Lucky's Blog

Monday, August 27, 2012

Customer Service Squared

Customer Service is my passion. For over two and a half decades I have spent most of my career trying to provide the Ultimate Customer Experience to my customers. Whether you call it the WOW factor,  plus one, blowing your customers away, or any other of the latest trendy catch phrases, it all comes down to one thing. What are you going to do to make your customer feel special? If you don’t know the answer to this, you better start figuring it out. Competition is stronger now than it has ever been and if you are not willing to take the time to make your customers feel special, your competition will.
Many companies put their focus on new business, profits, production, or a whole laundry list of other metrics that affect their bottom line. However, the most important thing you will ever do to help your bottom line is to make your customers feel special. A legion of customers who are as dedicated to your service as you are to their needs, will result in an army of satisfied customers singing your praises from the mountain tops, which will bring in more new business than a team of sales people and a huge marketing budget.
The sad part is that very few companies take the time to exercise this very impactful process. In fact, quite the contrary seems to be the norm. It seems that most companies take their customers for granted. It is like, “Got-em, who’s next?” There doesn’t seem to be any focus on creating cost effective solutions, getting to know your customer’s business model and how you can help them be more competitive, or taking the time to listen to what the customers are saying. If you want to provide a better customer experience, the first step is to stop selling and start listening. The second step is, make them feel special!
Just the other day I was in Virginia doing a QC check on our team members. I walked into our customer’s store (a National big box home improvement chain) and asked to speak with the manager. A man named Trevor came out and asked if he could help me. I explained to him who I was and that I was there to perform a QC check on the work we had done in his store. Trevor looked perplexed as I started asking him questions such as, did our technicians introduce themselves? and did they let him know what areas would be effected before they started their work? As Trevor nodded his head in affirmation, his affect changed and he said “Stop!… Let me make sure I understand you correctly. You are here just to check on the work your technicians did?”
I said, “Correct.”
Trevor then asked if I was trying to sell him something, I said, “No, I am just making sure that my team members are performing to the standards I have set for them and that you are happy with their performance.”
 As he continued to look at the business card I had handed him when I introduced myself, he said, “And you traveled all the way from Tampa to inspect their work?” I explained that I had many other stops, but yes, I was here to check on the work my Virginia team is doing. Trevor’s face started to relax and he began to smile. He said, “Do you realize that I have been a manager with this company for over ten years and in that time I have dealt with literally thousands of companies who came out to perform service on our store? Not once in the ten years I have been here has one company ever sent someone back to check on the work that was done, let alone someone of your status in the company, or from as far as you have come.” We then continued to walk the store together and look at the work my team had performed. Trevor was very complimentary about my team members and went on to tell me how impressed he was with the respect they showed the customers and how little impact they had on the store’s operation. Once completed Trevor told me what a pleasure it was meeting me and thanked me for my visit. I told him the pleasure was all mine and was on my way.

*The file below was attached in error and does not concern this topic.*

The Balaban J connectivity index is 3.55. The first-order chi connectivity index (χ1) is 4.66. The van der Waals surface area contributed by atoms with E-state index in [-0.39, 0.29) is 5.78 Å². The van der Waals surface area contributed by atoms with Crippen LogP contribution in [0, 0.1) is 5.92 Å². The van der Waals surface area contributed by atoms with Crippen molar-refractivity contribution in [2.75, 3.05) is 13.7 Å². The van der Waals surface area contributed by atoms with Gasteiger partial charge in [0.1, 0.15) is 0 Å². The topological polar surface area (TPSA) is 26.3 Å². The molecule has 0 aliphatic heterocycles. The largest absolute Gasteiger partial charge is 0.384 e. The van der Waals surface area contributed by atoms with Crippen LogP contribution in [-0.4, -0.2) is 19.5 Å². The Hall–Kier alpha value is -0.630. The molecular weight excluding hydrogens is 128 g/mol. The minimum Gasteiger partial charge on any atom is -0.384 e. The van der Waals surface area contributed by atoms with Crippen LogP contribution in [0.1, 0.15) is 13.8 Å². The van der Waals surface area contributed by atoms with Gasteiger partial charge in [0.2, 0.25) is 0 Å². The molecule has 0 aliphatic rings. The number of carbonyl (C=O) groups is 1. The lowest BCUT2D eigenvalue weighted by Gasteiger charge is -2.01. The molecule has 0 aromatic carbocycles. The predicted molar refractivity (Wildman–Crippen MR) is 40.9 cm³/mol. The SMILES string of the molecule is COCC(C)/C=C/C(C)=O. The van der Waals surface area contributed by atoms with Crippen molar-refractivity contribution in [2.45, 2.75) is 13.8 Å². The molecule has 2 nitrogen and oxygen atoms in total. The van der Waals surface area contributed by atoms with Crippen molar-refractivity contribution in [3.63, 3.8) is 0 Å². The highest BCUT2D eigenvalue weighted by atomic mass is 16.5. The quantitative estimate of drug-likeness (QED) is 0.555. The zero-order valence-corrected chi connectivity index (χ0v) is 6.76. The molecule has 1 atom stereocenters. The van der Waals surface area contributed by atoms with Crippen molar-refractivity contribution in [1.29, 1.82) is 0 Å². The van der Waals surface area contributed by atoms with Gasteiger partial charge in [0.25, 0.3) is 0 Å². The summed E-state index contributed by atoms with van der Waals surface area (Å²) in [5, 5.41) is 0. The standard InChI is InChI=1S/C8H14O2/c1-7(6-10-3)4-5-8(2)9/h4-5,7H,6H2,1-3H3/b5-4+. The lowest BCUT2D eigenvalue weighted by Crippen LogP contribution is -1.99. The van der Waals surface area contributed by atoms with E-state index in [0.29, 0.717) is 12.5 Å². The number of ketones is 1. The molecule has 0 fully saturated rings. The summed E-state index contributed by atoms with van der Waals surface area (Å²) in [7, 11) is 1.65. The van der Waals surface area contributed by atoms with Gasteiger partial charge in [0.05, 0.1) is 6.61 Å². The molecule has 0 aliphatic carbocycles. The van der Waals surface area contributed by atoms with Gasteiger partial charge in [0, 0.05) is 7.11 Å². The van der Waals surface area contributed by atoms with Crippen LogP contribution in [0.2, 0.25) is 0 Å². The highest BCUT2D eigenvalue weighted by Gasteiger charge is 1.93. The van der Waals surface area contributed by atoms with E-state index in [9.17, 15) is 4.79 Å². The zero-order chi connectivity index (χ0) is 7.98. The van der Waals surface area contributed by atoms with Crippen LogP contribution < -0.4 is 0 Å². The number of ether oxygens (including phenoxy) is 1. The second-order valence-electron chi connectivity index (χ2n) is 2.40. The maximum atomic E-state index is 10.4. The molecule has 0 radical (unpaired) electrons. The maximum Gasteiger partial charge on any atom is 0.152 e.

As I was driving to my next QC location, I couldn’t get Trevor’s words out of my head. How is it possible that such a high level customer has never had another company do a follow up visit for such an extended period of time? While I felt pretty confident that I had made Trevor feel special, that wasn’t the original intent. We have several steps we have included in our overall process to insure that our customers feel special as well as some steps that result in unexpected admiration. But the truth is that we really do care and there is no trick or process that can have the same results. Either you genuinely care or you don’t.
Take a minute and really think about this course of events. If a customer of this level, that has such a high level profile, is not getting even the basic care of a follow up, what does that say about smaller customers? If you are looking for a place to differentiate yourself from the rest of the market, customer care seems to be a place with plenty of room for new players.
When you consider the amount of effort, time, and money, it takes to land a customer, it boggles my imagination why you wouldn’t use everything in your arsenal to keep them. While I am the first to admit that I am a little OCD about quality and customer service, and I hold my team to a much higher standard than the industry trend, I will never understand why companies don’t put their primary focus on building the customer relations they already have in place. As long as it takes to earn the business of your customers it only takes seconds to lose them. So stop running specials and start treating your customers like they are special.  Remember there are multitudes of your competitors just waiting for you to slip up so they can get their chance. The long lasting effects of actually caring for your customers and making them feel as special as they truly are will propel your business through the rough times and help you soar long after our economic recovery.

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